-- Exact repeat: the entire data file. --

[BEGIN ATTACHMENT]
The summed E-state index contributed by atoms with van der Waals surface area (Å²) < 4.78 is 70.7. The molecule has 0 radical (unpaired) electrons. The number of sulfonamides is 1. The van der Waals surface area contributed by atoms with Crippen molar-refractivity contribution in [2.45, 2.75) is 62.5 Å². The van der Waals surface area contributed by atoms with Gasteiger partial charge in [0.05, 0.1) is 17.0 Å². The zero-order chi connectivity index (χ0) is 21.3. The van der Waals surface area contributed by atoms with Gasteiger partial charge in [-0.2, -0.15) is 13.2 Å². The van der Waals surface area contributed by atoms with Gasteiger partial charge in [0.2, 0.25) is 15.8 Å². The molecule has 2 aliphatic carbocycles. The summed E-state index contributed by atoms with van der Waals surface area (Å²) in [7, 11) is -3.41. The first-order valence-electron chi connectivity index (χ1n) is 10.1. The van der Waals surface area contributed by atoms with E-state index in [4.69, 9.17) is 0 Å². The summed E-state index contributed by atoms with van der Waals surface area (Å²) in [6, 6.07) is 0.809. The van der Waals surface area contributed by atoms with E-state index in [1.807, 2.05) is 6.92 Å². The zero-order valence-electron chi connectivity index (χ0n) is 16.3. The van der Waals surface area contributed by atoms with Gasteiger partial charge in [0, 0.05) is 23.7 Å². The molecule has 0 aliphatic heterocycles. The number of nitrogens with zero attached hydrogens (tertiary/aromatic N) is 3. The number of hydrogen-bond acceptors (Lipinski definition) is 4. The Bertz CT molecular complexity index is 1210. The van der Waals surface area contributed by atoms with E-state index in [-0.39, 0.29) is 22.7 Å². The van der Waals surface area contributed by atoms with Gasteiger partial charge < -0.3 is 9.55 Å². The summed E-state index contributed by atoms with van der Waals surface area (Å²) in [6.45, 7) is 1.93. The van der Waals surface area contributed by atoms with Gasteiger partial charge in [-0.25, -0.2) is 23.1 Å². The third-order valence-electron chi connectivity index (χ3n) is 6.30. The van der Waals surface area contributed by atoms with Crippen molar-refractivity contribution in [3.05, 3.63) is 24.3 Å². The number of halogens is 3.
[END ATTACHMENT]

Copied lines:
The summed E-state index contributed by atoms with van der Waals surface area (Å²) < 4.78 is 70.7. The molecule has 0 radical (unpaired) electrons. The number of sulfonamides is 1. The van der Waals surface area contributed by atoms with Crippen molar-refractivity contribution in [2.45, 2.75) is 62.5 Å². The van der Waals surface area contributed by atoms with Gasteiger partial charge in [0.05, 0.1) is 17.0 Å². The zero-order chi connectivity index (χ0) is 21.3. The van der Waals surface area contributed by atoms with Gasteiger partial charge in [-0.2, -0.15) is 13.2 Å². The van der Waals surface area contributed by atoms with Gasteiger partial charge in [0.2, 0.25) is 15.8 Å². The molecule has 2 aliphatic carbocycles. The summed E-state index contributed by atoms with van der Waals surface area (Å²) in [7, 11) is -3.41. The first-order valence-electron chi connectivity index (χ1n) is 10.1. The van der Waals surface area contributed by atoms with E-state index in [4.69, 9.17) is 0 Å². The summed E-state index contributed by atoms with van der Waals surface area (Å²) in [6, 6.07) is 0.809. The van der Waals surface area contributed by atoms with E-state index in [1.807, 2.05) is 6.92 Å². The zero-order valence-electron chi connectivity index (χ0n) is 16.3. The van der Waals surface area contributed by atoms with Gasteiger partial charge in [0, 0.05) is 23.7 Å². The molecule has 0 aliphatic heterocycles. The number of nitrogens with zero attached hydrogens (tertiary/aromatic N) is 3. The number of hydrogen-bond acceptors (Lipinski definition) is 4. The Bertz CT molecular complexity index is 1210. The van der Waals surface area contributed by atoms with E-state index in [-0.39, 0.29) is 22.7 Å². The van der Waals surface area contributed by atoms with Gasteiger partial charge < -0.3 is 9.55 Å². The summed E-state index contributed by atoms with van der Waals surface area (Å²) in [6.45, 7) is 1.93. The van der Waals surface area contributed by atoms with Gasteiger partial charge in [-0.25, -0.2) is 23.1 Å². The third-order valence-electron chi connectivity index (χ3n) is 6.30. The van der Waals surface area contributed by atoms with Crippen molar-refractivity contribution in [3.05, 3.63) is 24.3 Å². The number of halogens is 3.